The only way therefore of dealing with mankind, is to deal with their passions; and the founders of all states, and of all religions, have ever done so: The first elements, or knowledge of politicks, is the knowledge of the passions; and the art of governing, is chiefly the art of applying to the passions. When the publick passions (by which I mean every man's particular warmth and concern about publick transactions and events) are well regulated and honestly employed, this is called government, or the art of governing; and when they are knavishly raised and ill employed, it is called faction, which is the gratifying of private passion by publick means.
And because passion and opinion are so nearly related, and have such force upon each other, arbitrary courts and crafty churchmen have ever endeavoured to force, or frighten, or deceive the people into an uniformity of thoughts, especially of religious thoughts. A thing tyrannical and impossible! And yet a whole people do often, through ignorance or fear, seem of one mind; and but seem: For, if they come to explain, they would find their ideas differ widely, though their words agree. Whereas in a well-governed free state, diversity of speculations is so far from clogging the publick good, that it evidently promotes the same; all men being equally engaged in the defence of that, by which all men are indifferently protected. So that to attempt to reduce all men to one standard of thinking, is absurd in philosophy, impious in religion, and faction in the state. And though the mortifying of the appetites be a very plausible phrase, and, in a restrained sense, a laudable thing; yet he who recommends it to you does often mean nothing but this, Make your passions tame, that I may ride them.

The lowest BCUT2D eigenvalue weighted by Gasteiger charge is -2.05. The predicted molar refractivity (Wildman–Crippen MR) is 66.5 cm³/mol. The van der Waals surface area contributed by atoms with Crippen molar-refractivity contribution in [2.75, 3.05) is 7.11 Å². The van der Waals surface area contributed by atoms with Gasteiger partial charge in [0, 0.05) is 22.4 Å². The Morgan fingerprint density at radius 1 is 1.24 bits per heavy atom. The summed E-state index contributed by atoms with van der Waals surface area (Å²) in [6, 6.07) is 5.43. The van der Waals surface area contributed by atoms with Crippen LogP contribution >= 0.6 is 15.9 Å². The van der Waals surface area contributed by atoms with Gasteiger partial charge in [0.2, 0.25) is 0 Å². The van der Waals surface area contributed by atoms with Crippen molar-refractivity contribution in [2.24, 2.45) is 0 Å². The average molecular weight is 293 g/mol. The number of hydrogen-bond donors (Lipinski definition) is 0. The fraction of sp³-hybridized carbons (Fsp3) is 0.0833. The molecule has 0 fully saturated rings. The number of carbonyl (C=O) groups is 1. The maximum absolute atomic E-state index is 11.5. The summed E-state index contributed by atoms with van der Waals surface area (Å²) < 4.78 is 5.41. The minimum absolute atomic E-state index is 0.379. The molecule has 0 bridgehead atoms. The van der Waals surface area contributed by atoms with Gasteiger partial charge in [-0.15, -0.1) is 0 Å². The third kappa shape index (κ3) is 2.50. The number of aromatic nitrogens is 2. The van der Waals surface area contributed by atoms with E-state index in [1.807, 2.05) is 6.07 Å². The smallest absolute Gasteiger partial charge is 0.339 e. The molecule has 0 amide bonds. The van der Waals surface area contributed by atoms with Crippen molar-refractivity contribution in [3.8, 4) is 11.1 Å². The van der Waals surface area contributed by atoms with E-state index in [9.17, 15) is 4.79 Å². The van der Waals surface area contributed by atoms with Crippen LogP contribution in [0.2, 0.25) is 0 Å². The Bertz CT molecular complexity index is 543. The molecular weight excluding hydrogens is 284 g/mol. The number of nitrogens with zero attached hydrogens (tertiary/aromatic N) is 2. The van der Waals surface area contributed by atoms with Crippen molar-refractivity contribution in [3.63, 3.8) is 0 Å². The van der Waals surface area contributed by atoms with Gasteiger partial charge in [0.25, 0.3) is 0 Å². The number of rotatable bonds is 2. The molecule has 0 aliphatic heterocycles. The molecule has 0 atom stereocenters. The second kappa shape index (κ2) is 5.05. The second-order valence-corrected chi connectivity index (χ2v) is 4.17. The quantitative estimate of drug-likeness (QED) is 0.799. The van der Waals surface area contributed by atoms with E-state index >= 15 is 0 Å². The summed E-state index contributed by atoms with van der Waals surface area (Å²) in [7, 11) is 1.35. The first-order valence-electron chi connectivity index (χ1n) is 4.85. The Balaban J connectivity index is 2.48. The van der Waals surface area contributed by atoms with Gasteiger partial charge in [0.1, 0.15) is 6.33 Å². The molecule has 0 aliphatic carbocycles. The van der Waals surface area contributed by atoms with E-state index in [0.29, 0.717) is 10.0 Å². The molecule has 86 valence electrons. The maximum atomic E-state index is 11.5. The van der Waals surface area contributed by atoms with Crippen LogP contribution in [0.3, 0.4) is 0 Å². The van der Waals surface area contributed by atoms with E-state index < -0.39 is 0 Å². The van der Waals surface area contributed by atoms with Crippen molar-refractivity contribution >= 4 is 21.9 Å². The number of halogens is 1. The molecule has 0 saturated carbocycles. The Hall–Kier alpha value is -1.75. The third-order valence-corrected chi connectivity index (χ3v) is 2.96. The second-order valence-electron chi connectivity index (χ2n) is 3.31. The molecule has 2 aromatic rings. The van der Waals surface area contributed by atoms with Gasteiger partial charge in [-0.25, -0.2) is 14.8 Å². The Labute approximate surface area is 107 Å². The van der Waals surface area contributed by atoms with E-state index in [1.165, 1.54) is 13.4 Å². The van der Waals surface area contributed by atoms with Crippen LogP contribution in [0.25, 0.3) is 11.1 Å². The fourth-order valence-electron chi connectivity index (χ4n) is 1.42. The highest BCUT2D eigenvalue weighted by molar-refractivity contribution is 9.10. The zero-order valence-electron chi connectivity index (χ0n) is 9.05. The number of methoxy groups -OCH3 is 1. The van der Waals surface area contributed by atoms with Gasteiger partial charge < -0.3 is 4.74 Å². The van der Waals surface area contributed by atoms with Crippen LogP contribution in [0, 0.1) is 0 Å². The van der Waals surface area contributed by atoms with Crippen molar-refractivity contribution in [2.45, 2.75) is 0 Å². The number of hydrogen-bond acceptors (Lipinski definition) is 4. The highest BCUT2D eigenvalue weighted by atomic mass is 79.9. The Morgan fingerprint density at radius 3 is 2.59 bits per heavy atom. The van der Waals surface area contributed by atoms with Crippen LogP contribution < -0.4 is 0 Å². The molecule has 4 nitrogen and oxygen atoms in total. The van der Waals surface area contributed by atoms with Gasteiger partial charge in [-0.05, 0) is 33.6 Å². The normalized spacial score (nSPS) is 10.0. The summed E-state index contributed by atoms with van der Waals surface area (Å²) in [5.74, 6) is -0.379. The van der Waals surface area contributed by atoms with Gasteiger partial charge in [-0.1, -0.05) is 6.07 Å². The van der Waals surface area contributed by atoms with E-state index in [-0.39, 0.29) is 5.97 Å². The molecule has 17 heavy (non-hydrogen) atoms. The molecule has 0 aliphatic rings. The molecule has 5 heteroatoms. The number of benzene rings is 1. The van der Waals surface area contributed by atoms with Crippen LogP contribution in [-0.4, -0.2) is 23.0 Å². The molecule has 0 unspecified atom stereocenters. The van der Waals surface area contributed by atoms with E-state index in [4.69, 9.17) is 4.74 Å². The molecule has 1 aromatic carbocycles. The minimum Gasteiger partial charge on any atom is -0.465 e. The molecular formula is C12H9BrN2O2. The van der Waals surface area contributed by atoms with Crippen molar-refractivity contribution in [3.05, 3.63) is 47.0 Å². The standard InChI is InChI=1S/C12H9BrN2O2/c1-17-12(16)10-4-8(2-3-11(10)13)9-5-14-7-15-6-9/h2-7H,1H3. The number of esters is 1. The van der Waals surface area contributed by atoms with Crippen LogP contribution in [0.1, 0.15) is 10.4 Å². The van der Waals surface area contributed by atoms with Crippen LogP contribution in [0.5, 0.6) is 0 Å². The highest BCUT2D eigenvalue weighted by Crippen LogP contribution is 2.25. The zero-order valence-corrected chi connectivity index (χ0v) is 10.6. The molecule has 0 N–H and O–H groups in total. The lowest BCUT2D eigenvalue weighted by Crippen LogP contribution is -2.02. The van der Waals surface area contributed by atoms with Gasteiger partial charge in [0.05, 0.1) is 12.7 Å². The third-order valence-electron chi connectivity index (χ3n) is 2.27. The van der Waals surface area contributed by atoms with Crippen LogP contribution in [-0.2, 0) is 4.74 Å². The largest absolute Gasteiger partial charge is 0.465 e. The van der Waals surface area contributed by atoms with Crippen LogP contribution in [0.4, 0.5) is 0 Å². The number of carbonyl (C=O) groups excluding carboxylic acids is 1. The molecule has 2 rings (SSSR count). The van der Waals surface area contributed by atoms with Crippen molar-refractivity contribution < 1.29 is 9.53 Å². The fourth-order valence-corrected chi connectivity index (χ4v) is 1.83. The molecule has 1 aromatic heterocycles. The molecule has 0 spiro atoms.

There is scarce any one of the passions but what is truly laudable when it centers in the publick, and makes that its object. Ambition, avarice, revenge, are all so many virtues, when they aim at the general welfare. I know that it is exceeding hard and rare, for any man to separate his passions from his own person and interest; but it is certain that there have been such men. Brutus, Cato, Regulus, Timoleon, Dion, and Epaminondas, were such, as were many more ancient Greeks and Romans; and, I hope, England has still some such. And though, in pursuing publick views, men regard themselves and their own advantages; yet if they regard the publick more, or their own in subserviency to the publick, they may justly be esteemed virtuous and good.
No man can be too ambitious of the glory and security of his country, nor too angry at its misfortunes and ill usage; nor too revengeful against those that abuse and betray it; nor too avaricious to enrich it, provided that in doing it he violates not the rights of others.
Tacitus giving the character of the emperor Galba, who doubtless was an honest man, and had many virtues, after saying that he coveted no man's money, and was sparing of his own, adds, that he was solicitous to save publick money: Pecuniae alienae non appetens, suae parcus, publicae avarus; which publick avarice in him was a publick virtue, and cost him his life; he was not suffered to reign, because would not lavish away the publick money in bribes; Milites a se eligi, non emi. So dangerous, and even fatal, was personal virtue in that corrupt state; and so hard and impossible is it, in any state, to stay the progress of corruption! Galba would have reformed the Roman state: But the vices of his predecessors, and long use, made it impracticable; and he lost his life in the attempt. The passions of men were detached from the commonwealth, and placed upon their own personal security or gain; and they had no sense of the publick, and as little knowledge of its affairs: For that great people, and almost the whole world had been long the sole property of a single man, who took counsel only of his lust,
G. I am, &c.